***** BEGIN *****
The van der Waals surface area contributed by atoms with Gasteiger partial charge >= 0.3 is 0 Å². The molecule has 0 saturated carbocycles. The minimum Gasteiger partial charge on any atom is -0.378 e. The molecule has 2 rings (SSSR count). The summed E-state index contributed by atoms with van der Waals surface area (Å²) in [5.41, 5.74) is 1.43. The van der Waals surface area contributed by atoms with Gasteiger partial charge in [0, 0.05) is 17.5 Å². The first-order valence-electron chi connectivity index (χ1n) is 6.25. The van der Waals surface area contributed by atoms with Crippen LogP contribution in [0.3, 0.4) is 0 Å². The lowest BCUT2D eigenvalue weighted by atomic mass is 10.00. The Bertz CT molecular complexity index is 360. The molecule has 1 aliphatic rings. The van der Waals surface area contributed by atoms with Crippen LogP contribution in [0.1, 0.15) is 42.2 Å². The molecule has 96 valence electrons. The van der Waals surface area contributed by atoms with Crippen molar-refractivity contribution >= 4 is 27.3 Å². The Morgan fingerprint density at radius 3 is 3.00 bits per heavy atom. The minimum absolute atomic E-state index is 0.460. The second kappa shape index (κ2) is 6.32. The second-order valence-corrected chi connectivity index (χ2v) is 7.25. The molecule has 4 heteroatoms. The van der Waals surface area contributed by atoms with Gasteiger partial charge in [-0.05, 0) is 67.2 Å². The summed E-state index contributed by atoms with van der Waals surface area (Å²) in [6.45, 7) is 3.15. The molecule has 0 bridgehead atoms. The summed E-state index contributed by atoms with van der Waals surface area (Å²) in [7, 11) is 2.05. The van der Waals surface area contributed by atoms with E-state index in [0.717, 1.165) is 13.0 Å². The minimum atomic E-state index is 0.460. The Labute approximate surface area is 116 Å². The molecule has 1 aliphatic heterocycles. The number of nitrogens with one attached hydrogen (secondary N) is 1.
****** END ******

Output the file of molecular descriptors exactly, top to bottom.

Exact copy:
The van der Waals surface area contributed by atoms with Gasteiger partial charge >= 0.3 is 0 Å². The molecule has 0 saturated carbocycles. The minimum Gasteiger partial charge on any atom is -0.378 e. The molecule has 2 rings (SSSR count). The summed E-state index contributed by atoms with van der Waals surface area (Å²) in [5.41, 5.74) is 1.43. The van der Waals surface area contributed by atoms with Gasteiger partial charge in [0, 0.05) is 17.5 Å². The first-order valence-electron chi connectivity index (χ1n) is 6.25. The van der Waals surface area contributed by atoms with Crippen LogP contribution in [0.3, 0.4) is 0 Å². The lowest BCUT2D eigenvalue weighted by atomic mass is 10.00. The Bertz CT molecular complexity index is 360. The molecule has 1 aliphatic rings. The van der Waals surface area contributed by atoms with Crippen LogP contribution in [0.1, 0.15) is 42.2 Å². The molecule has 96 valence electrons. The van der Waals surface area contributed by atoms with Crippen molar-refractivity contribution >= 4 is 27.3 Å². The Morgan fingerprint density at radius 3 is 3.00 bits per heavy atom. The minimum absolute atomic E-state index is 0.460. The second kappa shape index (κ2) is 6.32. The second-order valence-corrected chi connectivity index (χ2v) is 7.25. The molecule has 4 heteroatoms. The van der Waals surface area contributed by atoms with Gasteiger partial charge in [-0.05, 0) is 67.2 Å². The summed E-state index contributed by atoms with van der Waals surface area (Å²) in [6.45, 7) is 3.15. The molecule has 0 bridgehead atoms. The summed E-state index contributed by atoms with van der Waals surface area (Å²) in [7, 11) is 2.05. The van der Waals surface area contributed by atoms with E-state index in [0.717, 1.165) is 13.0 Å². The minimum atomic E-state index is 0.460. The Labute approximate surface area is 116 Å². The molecule has 1 aliphatic heterocycles. The number of nitrogens with one attached hydrogen (secondary N) is 1.